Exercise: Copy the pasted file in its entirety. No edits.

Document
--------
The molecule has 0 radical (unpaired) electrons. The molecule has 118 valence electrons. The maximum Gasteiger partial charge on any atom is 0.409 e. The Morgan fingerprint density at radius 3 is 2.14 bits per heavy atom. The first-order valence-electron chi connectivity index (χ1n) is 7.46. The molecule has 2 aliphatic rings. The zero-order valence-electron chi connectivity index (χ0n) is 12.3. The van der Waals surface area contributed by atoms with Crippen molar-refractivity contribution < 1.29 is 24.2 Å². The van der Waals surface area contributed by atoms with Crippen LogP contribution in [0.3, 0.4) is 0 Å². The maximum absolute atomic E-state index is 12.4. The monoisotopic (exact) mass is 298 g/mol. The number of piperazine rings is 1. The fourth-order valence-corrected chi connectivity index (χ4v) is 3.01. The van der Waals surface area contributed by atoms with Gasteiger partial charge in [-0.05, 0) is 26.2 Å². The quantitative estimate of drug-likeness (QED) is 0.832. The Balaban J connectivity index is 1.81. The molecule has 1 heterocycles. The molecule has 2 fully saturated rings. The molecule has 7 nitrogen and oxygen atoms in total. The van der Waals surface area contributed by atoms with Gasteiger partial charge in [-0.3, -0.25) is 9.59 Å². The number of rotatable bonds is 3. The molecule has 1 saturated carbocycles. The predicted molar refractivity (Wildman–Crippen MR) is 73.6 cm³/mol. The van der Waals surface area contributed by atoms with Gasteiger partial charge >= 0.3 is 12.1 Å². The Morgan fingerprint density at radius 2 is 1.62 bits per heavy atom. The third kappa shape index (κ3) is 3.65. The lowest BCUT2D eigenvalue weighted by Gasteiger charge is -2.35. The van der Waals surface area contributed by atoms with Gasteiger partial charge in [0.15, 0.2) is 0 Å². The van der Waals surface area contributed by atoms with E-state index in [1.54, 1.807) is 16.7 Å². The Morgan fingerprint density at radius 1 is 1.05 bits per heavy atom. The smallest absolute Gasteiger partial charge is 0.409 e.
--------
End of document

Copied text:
The molecule has 0 radical (unpaired) electrons. The molecule has 118 valence electrons. The maximum Gasteiger partial charge on any atom is 0.409 e. The Morgan fingerprint density at radius 3 is 2.14 bits per heavy atom. The first-order valence-electron chi connectivity index (χ1n) is 7.46. The molecule has 2 aliphatic rings. The zero-order valence-electron chi connectivity index (χ0n) is 12.3. The van der Waals surface area contributed by atoms with Crippen molar-refractivity contribution < 1.29 is 24.2 Å². The van der Waals surface area contributed by atoms with Crippen LogP contribution in [0.3, 0.4) is 0 Å². The maximum absolute atomic E-state index is 12.4. The monoisotopic (exact) mass is 298 g/mol. The number of piperazine rings is 1. The fourth-order valence-corrected chi connectivity index (χ4v) is 3.01. The van der Waals surface area contributed by atoms with Gasteiger partial charge in [-0.05, 0) is 26.2 Å². The quantitative estimate of drug-likeness (QED) is 0.832. The Balaban J connectivity index is 1.81. The molecule has 1 heterocycles. The molecule has 2 fully saturated rings. The molecule has 7 nitrogen and oxygen atoms in total. The van der Waals surface area contributed by atoms with Gasteiger partial charge in [-0.3, -0.25) is 9.59 Å². The number of rotatable bonds is 3. The molecule has 1 saturated carbocycles. The predicted molar refractivity (Wildman–Crippen MR) is 73.6 cm³/mol. The van der Waals surface area contributed by atoms with Gasteiger partial charge >= 0.3 is 12.1 Å². The Morgan fingerprint density at radius 2 is 1.62 bits per heavy atom. The third kappa shape index (κ3) is 3.65. The lowest BCUT2D eigenvalue weighted by Gasteiger charge is -2.35. The van der Waals surface area contributed by atoms with Gasteiger partial charge in [0.15, 0.2) is 0 Å². The van der Waals surface area contributed by atoms with E-state index in [1.54, 1.807) is 16.7 Å². The Morgan fingerprint density at radius 1 is 1.05 bits per heavy atom. The smallest absolute Gasteiger partial charge is 0.409 e.